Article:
With the collapse of the flanking Landwehr regiment and the centre being prised apart by the French cavalry and Young Guard, the order is given to those Prussian units in Rosenheim fall back.

A brief respite came in the allied centre with determined attacks by the 28th Infantry and 2nd Westphalian Landwehr drove back the Young Guard.

Schmitz' Brigade from Donzelot's Division attacked the Dutch Militia defending the western wall (bottom middle) driving them back. The 1/13th Light continues pushing back the Dutch leaving itself isolated.

With what was left of the Brunswick infantry falling back on a new defensive line being formed by the remnants of Vincke and Halkett's brigades, the victorious cavalry are now ordered to retire to their own lines. 

The dejected allied light cavalry brigades fall back.

French artillery begin to move up to support the infantry advance. In the middle of the photo, an ADC has taken command of two infantry battalions and lined the hedgerows to protect the rear and flank of Girard's Division from an allied cavalry attack that is no longer coming. 

It is now abundantly clear to the Prince of Orange that defeat is inevitable. He therefore orders a withdrawal. The Prussian reserve artillery has already left the field for safety. In the middle of the photo, both Young Guard brigades have combined ready to renew their attack on the allied centre.

Steinmetz' Brigade falls back from Rosenheim. Quiot's Division who have been engaged relentlessly with Steimentz' formation for most of the battle now triumphantly advance from Rosenheim.

Bylandt has so far been spared the worst of the French attention as a result of command test failures by the French infantry. 2 French artillery batteries have though caused havoc with one of his battalions who have fled the field. Bylandt forms attack columns with his militia and charges those battalions that have crossed the wall.

The Brunswickers supported by Hanoverians form a new defensive line on the allied right flank. In the distance (top left) the first battalions of Durutte's Division emerge from the wood.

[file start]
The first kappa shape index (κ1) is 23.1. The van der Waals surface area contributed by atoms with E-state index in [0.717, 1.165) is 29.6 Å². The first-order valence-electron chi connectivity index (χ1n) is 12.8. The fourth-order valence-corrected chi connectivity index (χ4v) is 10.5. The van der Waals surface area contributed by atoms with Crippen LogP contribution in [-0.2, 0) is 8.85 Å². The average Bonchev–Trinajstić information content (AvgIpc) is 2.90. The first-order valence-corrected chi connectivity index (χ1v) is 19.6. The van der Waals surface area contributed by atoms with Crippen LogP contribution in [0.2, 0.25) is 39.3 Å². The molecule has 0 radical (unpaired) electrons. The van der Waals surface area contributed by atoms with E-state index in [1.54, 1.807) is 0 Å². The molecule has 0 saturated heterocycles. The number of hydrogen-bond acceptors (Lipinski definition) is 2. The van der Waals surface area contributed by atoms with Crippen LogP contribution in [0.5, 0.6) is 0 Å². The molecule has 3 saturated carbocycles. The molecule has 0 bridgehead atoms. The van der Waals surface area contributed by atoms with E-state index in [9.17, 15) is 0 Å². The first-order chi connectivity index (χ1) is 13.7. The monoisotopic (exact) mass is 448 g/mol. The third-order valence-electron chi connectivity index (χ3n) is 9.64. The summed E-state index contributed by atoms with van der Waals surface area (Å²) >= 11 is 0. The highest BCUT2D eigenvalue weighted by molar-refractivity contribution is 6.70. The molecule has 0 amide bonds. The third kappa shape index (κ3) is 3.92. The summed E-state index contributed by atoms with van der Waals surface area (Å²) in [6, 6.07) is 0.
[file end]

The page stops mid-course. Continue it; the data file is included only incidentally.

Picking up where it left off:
As Quiot's rather diminished Division advances, the heroic 2/13th Light battalion forms square to protect itself from a possible Prussian cavalry attack (middle left).

The Young Guard break through the last of the Prussian resistance in the centre. 

Bylandt's Brigade comes under intense pressure from Piat and Schmitz' Brigades. 

The Light Cavalry of the Guard had swept across the battlefield towards the allied right flank in an effort to intercept the retreating allied cavalry. The rearmost units of the allied cavalry counter-charge the Guard but are easily swept aside.

As the allied centre collapses, it has a ripple effect along the line as more and more units break to the rear.

The end finally comes with a total collapse of allied morale. With his command broken, Ziethen now contemplates how he is going to rally them to march to Blucher's aid. As the despondent Prince of Orange rides from the field he receives a message from Ziethen. He has been ordered to return to Prussia. Just when he thought matters could not get any worse! With his army streaming along roads back to Holland he prays that the British have arrived in force.

Grouchy can now once again advance into Holland. He vowed he would not retire again and was determined to finish the job this time around. Messages were sent to Marcognet to do likewise along the coast. There was just one hour left until nightfall.


The situation by nightfall:




  1. A critical turn of events! My Baccus 6mm French line and Cuirassiers have arrived, so I am experimenting with basing configurations.

    1. Excellent Norm. Are you going to be using Black Powder? If so then you are likely going to be using different basing sizes to mine.

  2. The Baccus are on 20mm strips, so I am looking at 20mm bases, doubled ranked and then 3 bases per unit when in line and 4 bases (in a 4 x 4 arrangement) for attack column. This would work with home brew rules on hex terrain, but for an open table, BP is a good candidate, but I also have Dave Brown's General d' Armee that seems to be getting raves and which is probably closer to what you use.

    1. Sounds good Norm. Look forward to seeing the results.

  3. Oh my! A most costly loss for the Allies, with the Dutch forces on the ropes, and Ziethen's ability to reinforce Blucher diminished!

    1. Not looking good for the allies. Defeat after defeat is not helping their morale!